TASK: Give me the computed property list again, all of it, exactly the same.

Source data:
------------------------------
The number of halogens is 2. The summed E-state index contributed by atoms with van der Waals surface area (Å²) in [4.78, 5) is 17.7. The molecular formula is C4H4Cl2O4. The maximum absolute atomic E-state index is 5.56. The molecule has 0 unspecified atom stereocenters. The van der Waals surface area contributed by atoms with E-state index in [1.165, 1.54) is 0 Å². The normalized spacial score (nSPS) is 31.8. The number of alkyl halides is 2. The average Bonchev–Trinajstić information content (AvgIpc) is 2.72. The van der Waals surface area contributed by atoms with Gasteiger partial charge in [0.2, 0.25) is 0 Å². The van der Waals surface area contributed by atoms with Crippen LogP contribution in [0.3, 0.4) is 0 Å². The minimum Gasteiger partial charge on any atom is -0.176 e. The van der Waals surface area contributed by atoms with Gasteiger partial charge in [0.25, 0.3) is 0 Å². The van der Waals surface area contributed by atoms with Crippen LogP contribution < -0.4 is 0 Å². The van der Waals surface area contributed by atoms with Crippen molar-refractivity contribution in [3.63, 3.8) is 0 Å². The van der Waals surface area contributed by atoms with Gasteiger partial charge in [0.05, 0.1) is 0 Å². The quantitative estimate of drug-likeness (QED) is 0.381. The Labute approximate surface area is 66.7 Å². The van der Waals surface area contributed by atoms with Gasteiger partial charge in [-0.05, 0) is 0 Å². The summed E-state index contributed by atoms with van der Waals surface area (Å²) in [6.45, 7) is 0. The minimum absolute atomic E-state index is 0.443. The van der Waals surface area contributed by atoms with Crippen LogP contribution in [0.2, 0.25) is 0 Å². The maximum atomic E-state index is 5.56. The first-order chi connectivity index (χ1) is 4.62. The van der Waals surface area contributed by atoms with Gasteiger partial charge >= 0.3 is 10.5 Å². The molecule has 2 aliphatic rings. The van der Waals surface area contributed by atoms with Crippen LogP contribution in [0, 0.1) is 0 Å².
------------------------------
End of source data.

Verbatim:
The number of halogens is 2. The summed E-state index contributed by atoms with van der Waals surface area (Å²) in [4.78, 5) is 17.7. The molecular formula is C4H4Cl2O4. The maximum absolute atomic E-state index is 5.56. The molecule has 0 unspecified atom stereocenters. The van der Waals surface area contributed by atoms with E-state index in [1.165, 1.54) is 0 Å². The normalized spacial score (nSPS) is 31.8. The number of alkyl halides is 2. The average Bonchev–Trinajstić information content (AvgIpc) is 2.72. The van der Waals surface area contributed by atoms with Gasteiger partial charge in [0.2, 0.25) is 0 Å². The van der Waals surface area contributed by atoms with Crippen LogP contribution in [0.3, 0.4) is 0 Å². The minimum Gasteiger partial charge on any atom is -0.176 e. The van der Waals surface area contributed by atoms with Gasteiger partial charge in [0.25, 0.3) is 0 Å². The van der Waals surface area contributed by atoms with Crippen LogP contribution < -0.4 is 0 Å². The van der Waals surface area contributed by atoms with Crippen molar-refractivity contribution in [3.63, 3.8) is 0 Å². The van der Waals surface area contributed by atoms with Gasteiger partial charge in [0.05, 0.1) is 0 Å². The quantitative estimate of drug-likeness (QED) is 0.381. The Labute approximate surface area is 66.7 Å². The van der Waals surface area contributed by atoms with Gasteiger partial charge in [-0.05, 0) is 0 Å². The summed E-state index contributed by atoms with van der Waals surface area (Å²) in [6.45, 7) is 0. The minimum absolute atomic E-state index is 0.443. The van der Waals surface area contributed by atoms with Crippen LogP contribution in [0.2, 0.25) is 0 Å². The maximum atomic E-state index is 5.56. The first-order chi connectivity index (χ1) is 4.62. The van der Waals surface area contributed by atoms with Gasteiger partial charge >= 0.3 is 10.5 Å². The molecule has 2 aliphatic rings. The van der Waals surface area contributed by atoms with Crippen LogP contribution in [0, 0.1) is 0 Å².